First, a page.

Historical prizewinning true story 19th century black history

Thinking Outside the Box

By Elizabeth Hopkinson
Jul 30, 2019 · 917 words · 4 minutes

Photo by Brunno Tozzo via Unsplash.

From the author: Inspired by a true story. In antebellum Virginia, Henry Brown mailed himself to freedom in a box. But now that he repeats his feat in venues around the world as a conjuring trick, will he ever be free. Second prize winner in the Swanwick Writers' Summer School short story competition, in association with Writing Magazine, 2017.

Ladies and gentlemen!  What you are about to see is no illusion.  Before your very eyes, the illustrious Professor Henry “Box” Brown will reenact those events that have brought him lasting fame both here and in his native country.  As the band plays, Professor Brown will allow himself to be manacled and secured with chains. He will then climb inside this box, the very box - ladies and gentlemen - in which he escaped to freedom, fleeing that barbarous institution of slavery and the tobacco plantations of Virginia, to arrive safely in Philadelphia a full twenty-seven hours later!  

He wonders sometimes if he dreamt that journey.  The stifling heat. The smell. The rhythmic pounding of steam engines and paddle wheels as they transferred him from rail to river and back again.  He has relived it so many times, in song and drama, in words spoken and printed, in moving pictures and feats of escapology, that it no longer seems real, even to himself.  The episode in which the box was turned upside-down, his eyes swelling in their sockets, the veins distended in his temples, until at the last moment a fellow decided he needed a box to sit on, and turned it onto its side.  It sounds like something from a penny serial, a mere author’s invention. A trick to transform a runaway slave into a renowned entertainer.

Examine the box, ladies and gentlemen.  Touch it. You can see for yourselves that it is an ordinary packing case, a mere three feet long by two feet wide, and two feet six inches high.  You, sir! Would you care to test the chains with which Professor Brown has been secured? You will find them quite unbreakable. And yet, in half an hour’s time, Professor Brown will escape his chains and emerge from his box completely unharmed by the ordeal.

He has nightmares about it sometimes.  Not merely the feeling of suffocation, of walls closing in and his tongue drying to the roof of his mouth.  Had he choked in the darkness, his release would have been swift. No, the fear that haunts his dreams is that of discovery.  Of the chain and the whip and the crippling punishment. And worst of all, the humiliation. Being reduced once more to chattel, the property of another man, denied even the dignity of a soul.  He vowed at the time that if he escaped, he would never be humiliated again. Was that when he had made the decision to emerge from his box a performer? To greet his allies with a brisk, “How do you do, gentlemen?” and an uplifting psalm?  It had been his first conjuring act. Into the box a slave, out of the box a free man.

The Professor’s assistants are now nailing down the lid of the box, which will be loaded as freight onto this steam locomotive.  It is a miracle of our modern age, ladies and gentlemen, that goods such as this can be placed on a waggon in Bradford, and arrive in Leeds in less than half a turning of the clock.  By such miracles as this are the wheels of industry kept turning, and the fruit of Yorkshire labour distributed to the far-flung corners of the Empire.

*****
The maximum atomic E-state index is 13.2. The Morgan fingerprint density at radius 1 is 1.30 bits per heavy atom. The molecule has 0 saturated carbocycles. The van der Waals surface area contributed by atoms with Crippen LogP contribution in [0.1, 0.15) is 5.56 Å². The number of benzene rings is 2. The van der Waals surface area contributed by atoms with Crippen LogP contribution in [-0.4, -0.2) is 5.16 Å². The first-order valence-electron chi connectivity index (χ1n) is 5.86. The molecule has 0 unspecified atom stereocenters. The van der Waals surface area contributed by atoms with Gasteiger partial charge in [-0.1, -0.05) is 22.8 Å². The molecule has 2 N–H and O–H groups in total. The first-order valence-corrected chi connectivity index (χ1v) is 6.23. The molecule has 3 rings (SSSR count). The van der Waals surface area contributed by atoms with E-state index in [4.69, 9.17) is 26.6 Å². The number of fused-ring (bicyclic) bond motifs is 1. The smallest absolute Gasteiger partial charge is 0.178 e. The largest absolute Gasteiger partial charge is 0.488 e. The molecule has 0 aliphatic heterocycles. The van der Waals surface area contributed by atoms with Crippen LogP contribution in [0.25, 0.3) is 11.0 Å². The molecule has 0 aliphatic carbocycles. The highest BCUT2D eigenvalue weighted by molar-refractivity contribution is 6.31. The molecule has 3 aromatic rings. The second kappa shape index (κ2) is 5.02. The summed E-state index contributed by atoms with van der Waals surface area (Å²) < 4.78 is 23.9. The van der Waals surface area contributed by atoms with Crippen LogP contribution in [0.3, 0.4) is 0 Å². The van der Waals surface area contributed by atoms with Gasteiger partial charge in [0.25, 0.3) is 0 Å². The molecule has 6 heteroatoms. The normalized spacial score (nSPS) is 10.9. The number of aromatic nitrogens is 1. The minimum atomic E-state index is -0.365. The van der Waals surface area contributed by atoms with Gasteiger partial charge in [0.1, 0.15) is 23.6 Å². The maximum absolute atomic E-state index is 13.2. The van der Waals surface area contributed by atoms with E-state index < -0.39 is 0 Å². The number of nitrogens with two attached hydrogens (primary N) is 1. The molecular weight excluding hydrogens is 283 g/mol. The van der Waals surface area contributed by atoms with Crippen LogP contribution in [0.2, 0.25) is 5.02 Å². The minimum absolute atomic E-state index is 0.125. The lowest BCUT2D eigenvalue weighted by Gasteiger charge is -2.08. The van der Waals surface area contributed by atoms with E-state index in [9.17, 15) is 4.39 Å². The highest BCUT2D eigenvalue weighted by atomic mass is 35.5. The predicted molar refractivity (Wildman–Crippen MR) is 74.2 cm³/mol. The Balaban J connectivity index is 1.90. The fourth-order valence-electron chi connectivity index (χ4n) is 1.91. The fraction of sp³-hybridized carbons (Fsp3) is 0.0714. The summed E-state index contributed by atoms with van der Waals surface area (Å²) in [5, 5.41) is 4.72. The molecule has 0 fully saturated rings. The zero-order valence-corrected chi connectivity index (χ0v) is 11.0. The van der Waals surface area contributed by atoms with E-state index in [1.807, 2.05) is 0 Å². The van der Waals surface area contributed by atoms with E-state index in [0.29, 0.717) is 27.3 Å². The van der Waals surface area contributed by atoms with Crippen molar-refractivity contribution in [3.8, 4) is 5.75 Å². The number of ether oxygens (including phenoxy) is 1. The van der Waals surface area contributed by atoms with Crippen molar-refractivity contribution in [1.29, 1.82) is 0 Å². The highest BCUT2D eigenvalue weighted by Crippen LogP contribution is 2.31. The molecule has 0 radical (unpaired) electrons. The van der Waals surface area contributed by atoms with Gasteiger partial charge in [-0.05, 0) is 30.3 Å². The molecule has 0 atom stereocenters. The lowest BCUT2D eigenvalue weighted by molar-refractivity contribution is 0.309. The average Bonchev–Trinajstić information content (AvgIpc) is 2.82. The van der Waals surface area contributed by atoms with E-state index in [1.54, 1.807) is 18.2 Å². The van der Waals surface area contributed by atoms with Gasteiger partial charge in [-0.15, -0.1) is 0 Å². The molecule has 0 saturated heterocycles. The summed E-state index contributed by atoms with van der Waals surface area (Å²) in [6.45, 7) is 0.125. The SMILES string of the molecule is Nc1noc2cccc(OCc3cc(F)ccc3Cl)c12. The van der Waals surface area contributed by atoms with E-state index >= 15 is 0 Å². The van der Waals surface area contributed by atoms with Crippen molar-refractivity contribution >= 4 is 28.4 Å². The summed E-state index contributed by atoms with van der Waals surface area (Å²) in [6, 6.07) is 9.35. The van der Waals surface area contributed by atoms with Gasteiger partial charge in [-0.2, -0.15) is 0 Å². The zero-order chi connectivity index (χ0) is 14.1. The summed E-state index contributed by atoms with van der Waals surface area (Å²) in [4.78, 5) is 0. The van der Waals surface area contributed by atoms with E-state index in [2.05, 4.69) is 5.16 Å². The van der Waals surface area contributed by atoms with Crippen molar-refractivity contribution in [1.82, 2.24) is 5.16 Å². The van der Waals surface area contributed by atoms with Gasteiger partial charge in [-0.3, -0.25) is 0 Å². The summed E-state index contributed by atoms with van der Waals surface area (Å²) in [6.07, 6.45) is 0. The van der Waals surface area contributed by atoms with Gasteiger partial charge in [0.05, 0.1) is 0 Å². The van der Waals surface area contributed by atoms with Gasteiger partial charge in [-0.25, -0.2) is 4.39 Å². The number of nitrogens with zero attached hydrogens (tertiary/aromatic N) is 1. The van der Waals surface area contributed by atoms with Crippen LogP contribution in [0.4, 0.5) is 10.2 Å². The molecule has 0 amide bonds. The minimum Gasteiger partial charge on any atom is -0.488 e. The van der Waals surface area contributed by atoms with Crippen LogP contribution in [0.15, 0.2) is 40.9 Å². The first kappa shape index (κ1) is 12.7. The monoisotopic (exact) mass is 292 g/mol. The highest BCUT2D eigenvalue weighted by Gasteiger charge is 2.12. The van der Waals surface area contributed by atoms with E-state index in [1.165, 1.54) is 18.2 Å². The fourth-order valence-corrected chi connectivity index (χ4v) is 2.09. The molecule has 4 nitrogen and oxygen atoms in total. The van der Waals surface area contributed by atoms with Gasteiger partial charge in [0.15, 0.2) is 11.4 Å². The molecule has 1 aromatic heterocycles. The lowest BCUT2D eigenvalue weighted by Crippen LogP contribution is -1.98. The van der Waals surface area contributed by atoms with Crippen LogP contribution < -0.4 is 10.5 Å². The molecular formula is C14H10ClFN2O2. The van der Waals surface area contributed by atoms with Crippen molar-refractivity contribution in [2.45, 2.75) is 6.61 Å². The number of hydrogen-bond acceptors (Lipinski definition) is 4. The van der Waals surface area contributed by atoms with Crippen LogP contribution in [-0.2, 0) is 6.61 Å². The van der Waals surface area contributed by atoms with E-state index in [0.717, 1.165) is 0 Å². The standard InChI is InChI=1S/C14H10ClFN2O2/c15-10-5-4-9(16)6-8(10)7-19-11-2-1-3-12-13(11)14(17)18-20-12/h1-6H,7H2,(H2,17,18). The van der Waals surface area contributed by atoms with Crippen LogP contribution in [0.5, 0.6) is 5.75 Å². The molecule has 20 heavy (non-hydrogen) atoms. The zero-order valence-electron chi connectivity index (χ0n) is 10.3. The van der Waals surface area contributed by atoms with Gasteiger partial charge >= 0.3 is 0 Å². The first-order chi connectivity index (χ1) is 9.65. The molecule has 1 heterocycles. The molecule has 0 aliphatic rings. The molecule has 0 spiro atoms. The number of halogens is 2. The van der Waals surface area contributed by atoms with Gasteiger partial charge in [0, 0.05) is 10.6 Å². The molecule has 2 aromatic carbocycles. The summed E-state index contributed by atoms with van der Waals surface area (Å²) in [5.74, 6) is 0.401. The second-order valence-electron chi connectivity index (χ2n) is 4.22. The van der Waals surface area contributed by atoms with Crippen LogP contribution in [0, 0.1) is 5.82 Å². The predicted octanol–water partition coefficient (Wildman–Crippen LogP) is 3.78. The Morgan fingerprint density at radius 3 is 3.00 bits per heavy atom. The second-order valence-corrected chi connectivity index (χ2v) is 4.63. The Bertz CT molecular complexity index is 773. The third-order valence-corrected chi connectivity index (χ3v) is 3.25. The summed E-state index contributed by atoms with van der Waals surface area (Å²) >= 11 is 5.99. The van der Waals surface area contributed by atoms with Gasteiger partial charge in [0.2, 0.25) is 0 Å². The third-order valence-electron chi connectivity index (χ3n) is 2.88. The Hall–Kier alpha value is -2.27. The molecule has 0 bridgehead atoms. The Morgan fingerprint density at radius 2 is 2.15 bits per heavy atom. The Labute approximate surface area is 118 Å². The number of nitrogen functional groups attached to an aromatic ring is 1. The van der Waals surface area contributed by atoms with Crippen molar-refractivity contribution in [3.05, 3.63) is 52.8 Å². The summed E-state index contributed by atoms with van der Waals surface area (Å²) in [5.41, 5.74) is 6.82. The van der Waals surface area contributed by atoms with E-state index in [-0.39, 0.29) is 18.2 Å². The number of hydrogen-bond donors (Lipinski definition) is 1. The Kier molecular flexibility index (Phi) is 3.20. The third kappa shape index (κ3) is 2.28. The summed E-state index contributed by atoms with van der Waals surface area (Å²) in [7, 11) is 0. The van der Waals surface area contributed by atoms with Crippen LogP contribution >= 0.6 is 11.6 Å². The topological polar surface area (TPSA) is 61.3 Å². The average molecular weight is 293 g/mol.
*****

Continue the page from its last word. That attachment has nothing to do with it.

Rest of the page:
Will he ever truly be free, he wonders, while cotton harvested on Mississippi plantations turns the spinning jennies of Lancashire mills?  While white men black their faces and caper to the sound of the banjo? While men such as himself are “poor, pitiful outcasts” in the eyes of even their fiercest supporters?  When he stepped from that box in Philadelphia, he vowed that Henry Brown would be master of his own destiny, the teller of his own story. And he has told that story time and again in the theatres and concert halls of England.  Time and again he has burst from his box - as an African Prince, as a Professor of Electro-Biology, as a singer, an exhibitor, the manager of a touring troupe. He has refused to be bound by a single identity. No other human being on earth will limit Henry Brown to their own confines ever again.

I now invite those of you with purchased tickets to board the train.  We arrive in Leeds at half past six. The band will lead a procession through the principal street of that city to the Music Hall, Albion Street, where Professor Brown will be released from the box.  He will then sing the Song of his Escape, accompanied by the band in full military regalia, and show his Moving Panorama of American Slavery, a spectacle of forty-nine painted scenes, which has been exhibited in this country to thousands of admiring viewers.

And yet he is still shackled.  Night after night, he puts on his chains.  Night after night, he climbs once again into the box, that very box from which - once upon a stifling journey - his whole being yearned to escape.  The box is written into his name, his story, his legacy. However skilled a conjurer, Henry Brown will never escape from the box.

And here he is, ladies and gentlemen!  Resurrected before your very eyes. The one-time slave and fugitive escapes his chains and the confines of the box, and stands before you as Professor Henry “Box” Brown, magician, mesmerist and showman extraordinaire!  Please give him your most enthusiastic applause. Souvenir prints of the occasion are now available, priced one shilling and fourpence.

Elizabeth Hopkinson

Elizabeth Hopkinson, winner of the James White Award, writes fairy tales, fantasy and historical fiction. She reprints her short stories here.